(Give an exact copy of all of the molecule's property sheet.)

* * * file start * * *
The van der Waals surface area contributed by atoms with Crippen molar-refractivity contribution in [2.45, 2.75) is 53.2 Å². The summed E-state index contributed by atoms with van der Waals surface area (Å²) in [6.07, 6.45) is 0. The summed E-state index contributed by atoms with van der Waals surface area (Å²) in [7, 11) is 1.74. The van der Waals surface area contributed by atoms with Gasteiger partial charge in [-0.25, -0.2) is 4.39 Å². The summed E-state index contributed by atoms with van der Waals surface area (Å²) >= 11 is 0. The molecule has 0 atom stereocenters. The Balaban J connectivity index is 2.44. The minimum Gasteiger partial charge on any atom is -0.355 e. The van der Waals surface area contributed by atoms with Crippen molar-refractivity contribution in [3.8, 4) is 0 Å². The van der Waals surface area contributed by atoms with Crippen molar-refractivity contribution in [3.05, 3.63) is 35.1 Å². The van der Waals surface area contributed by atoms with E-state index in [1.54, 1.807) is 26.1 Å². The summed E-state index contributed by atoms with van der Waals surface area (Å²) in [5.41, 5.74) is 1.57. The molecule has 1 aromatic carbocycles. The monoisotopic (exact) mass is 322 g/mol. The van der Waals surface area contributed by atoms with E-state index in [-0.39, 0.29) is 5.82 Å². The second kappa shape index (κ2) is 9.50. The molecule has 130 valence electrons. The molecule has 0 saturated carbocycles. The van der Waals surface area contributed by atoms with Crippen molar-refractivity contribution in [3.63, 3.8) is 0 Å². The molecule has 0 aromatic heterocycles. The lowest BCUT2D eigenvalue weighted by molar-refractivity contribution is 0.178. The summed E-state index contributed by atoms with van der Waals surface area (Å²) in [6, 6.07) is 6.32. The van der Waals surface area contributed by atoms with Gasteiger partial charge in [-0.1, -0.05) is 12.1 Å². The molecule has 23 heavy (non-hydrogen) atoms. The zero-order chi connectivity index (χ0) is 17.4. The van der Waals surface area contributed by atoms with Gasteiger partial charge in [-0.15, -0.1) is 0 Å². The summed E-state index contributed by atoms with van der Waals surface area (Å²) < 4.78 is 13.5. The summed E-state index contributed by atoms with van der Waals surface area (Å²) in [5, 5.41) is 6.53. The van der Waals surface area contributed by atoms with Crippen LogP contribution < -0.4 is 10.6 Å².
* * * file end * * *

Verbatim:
The van der Waals surface area contributed by atoms with Crippen molar-refractivity contribution in [2.45, 2.75) is 53.2 Å². The summed E-state index contributed by atoms with van der Waals surface area (Å²) in [6.07, 6.45) is 0. The summed E-state index contributed by atoms with van der Waals surface area (Å²) in [7, 11) is 1.74. The van der Waals surface area contributed by atoms with Gasteiger partial charge in [-0.25, -0.2) is 4.39 Å². The summed E-state index contributed by atoms with van der Waals surface area (Å²) >= 11 is 0. The molecule has 0 atom stereocenters. The Balaban J connectivity index is 2.44. The minimum Gasteiger partial charge on any atom is -0.355 e. The van der Waals surface area contributed by atoms with Crippen molar-refractivity contribution in [3.8, 4) is 0 Å². The van der Waals surface area contributed by atoms with Crippen molar-refractivity contribution in [3.05, 3.63) is 35.1 Å². The van der Waals surface area contributed by atoms with E-state index in [1.54, 1.807) is 26.1 Å². The summed E-state index contributed by atoms with van der Waals surface area (Å²) in [5.41, 5.74) is 1.57. The molecule has 1 aromatic carbocycles. The monoisotopic (exact) mass is 322 g/mol. The van der Waals surface area contributed by atoms with E-state index in [-0.39, 0.29) is 5.82 Å². The second kappa shape index (κ2) is 9.50. The molecule has 130 valence electrons. The molecule has 0 saturated carbocycles. The van der Waals surface area contributed by atoms with Crippen molar-refractivity contribution in [3.63, 3.8) is 0 Å². The molecule has 0 aromatic heterocycles. The lowest BCUT2D eigenvalue weighted by molar-refractivity contribution is 0.178. The summed E-state index contributed by atoms with van der Waals surface area (Å²) in [6, 6.07) is 6.32. The van der Waals surface area contributed by atoms with Gasteiger partial charge in [-0.1, -0.05) is 12.1 Å². The molecule has 23 heavy (non-hydrogen) atoms. The zero-order chi connectivity index (χ0) is 17.4. The van der Waals surface area contributed by atoms with Gasteiger partial charge in [-0.15, -0.1) is 0 Å². The summed E-state index contributed by atoms with van der Waals surface area (Å²) < 4.78 is 13.5. The summed E-state index contributed by atoms with van der Waals surface area (Å²) in [5, 5.41) is 6.53. The van der Waals surface area contributed by atoms with Crippen LogP contribution < -0.4 is 10.6 Å².